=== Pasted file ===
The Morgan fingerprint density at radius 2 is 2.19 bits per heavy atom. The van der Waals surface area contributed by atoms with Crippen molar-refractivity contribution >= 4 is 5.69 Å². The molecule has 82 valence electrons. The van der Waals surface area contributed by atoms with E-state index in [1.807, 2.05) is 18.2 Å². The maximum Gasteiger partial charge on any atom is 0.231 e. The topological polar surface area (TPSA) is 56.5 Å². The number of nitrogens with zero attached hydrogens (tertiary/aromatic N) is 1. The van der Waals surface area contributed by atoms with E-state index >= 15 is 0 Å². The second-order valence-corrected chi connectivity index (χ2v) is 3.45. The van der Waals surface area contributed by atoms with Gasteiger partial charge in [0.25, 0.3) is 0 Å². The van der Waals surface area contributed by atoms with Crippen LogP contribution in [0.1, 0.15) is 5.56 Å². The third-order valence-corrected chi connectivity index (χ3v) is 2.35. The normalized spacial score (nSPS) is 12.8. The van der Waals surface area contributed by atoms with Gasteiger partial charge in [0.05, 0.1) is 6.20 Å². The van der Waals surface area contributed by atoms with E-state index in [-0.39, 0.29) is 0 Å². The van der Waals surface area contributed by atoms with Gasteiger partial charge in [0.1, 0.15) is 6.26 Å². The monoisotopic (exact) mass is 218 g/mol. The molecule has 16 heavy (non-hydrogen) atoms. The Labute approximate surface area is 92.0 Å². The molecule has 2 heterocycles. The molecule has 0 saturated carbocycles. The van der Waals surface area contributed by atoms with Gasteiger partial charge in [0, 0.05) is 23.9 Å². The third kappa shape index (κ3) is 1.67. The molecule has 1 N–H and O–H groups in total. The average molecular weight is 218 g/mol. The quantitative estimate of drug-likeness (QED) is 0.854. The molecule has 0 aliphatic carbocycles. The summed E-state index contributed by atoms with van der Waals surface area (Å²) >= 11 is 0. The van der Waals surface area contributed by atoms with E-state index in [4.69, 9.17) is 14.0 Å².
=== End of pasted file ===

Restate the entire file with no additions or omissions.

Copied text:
The Morgan fingerprint density at radius 2 is 2.19 bits per heavy atom. The van der Waals surface area contributed by atoms with Crippen molar-refractivity contribution >= 4 is 5.69 Å². The molecule has 82 valence electrons. The van der Waals surface area contributed by atoms with E-state index in [1.807, 2.05) is 18.2 Å². The maximum Gasteiger partial charge on any atom is 0.231 e. The topological polar surface area (TPSA) is 56.5 Å². The number of nitrogens with zero attached hydrogens (tertiary/aromatic N) is 1. The van der Waals surface area contributed by atoms with E-state index >= 15 is 0 Å². The second-order valence-corrected chi connectivity index (χ2v) is 3.45. The van der Waals surface area contributed by atoms with Gasteiger partial charge in [0.25, 0.3) is 0 Å². The van der Waals surface area contributed by atoms with Crippen LogP contribution in [0.1, 0.15) is 5.56 Å². The third-order valence-corrected chi connectivity index (χ3v) is 2.35. The normalized spacial score (nSPS) is 12.8. The van der Waals surface area contributed by atoms with Gasteiger partial charge in [0.05, 0.1) is 6.20 Å². The van der Waals surface area contributed by atoms with E-state index in [-0.39, 0.29) is 0 Å². The van der Waals surface area contributed by atoms with Gasteiger partial charge in [0.1, 0.15) is 6.26 Å². The monoisotopic (exact) mass is 218 g/mol. The molecule has 16 heavy (non-hydrogen) atoms. The Labute approximate surface area is 92.0 Å². The molecule has 2 heterocycles. The molecule has 0 saturated carbocycles. The van der Waals surface area contributed by atoms with Gasteiger partial charge in [0, 0.05) is 23.9 Å². The third kappa shape index (κ3) is 1.67. The molecule has 1 N–H and O–H groups in total. The average molecular weight is 218 g/mol. The quantitative estimate of drug-likeness (QED) is 0.854. The molecule has 0 aliphatic carbocycles. The summed E-state index contributed by atoms with van der Waals surface area (Å²) >= 11 is 0. The van der Waals surface area contributed by atoms with E-state index in [4.69, 9.17) is 14.0 Å².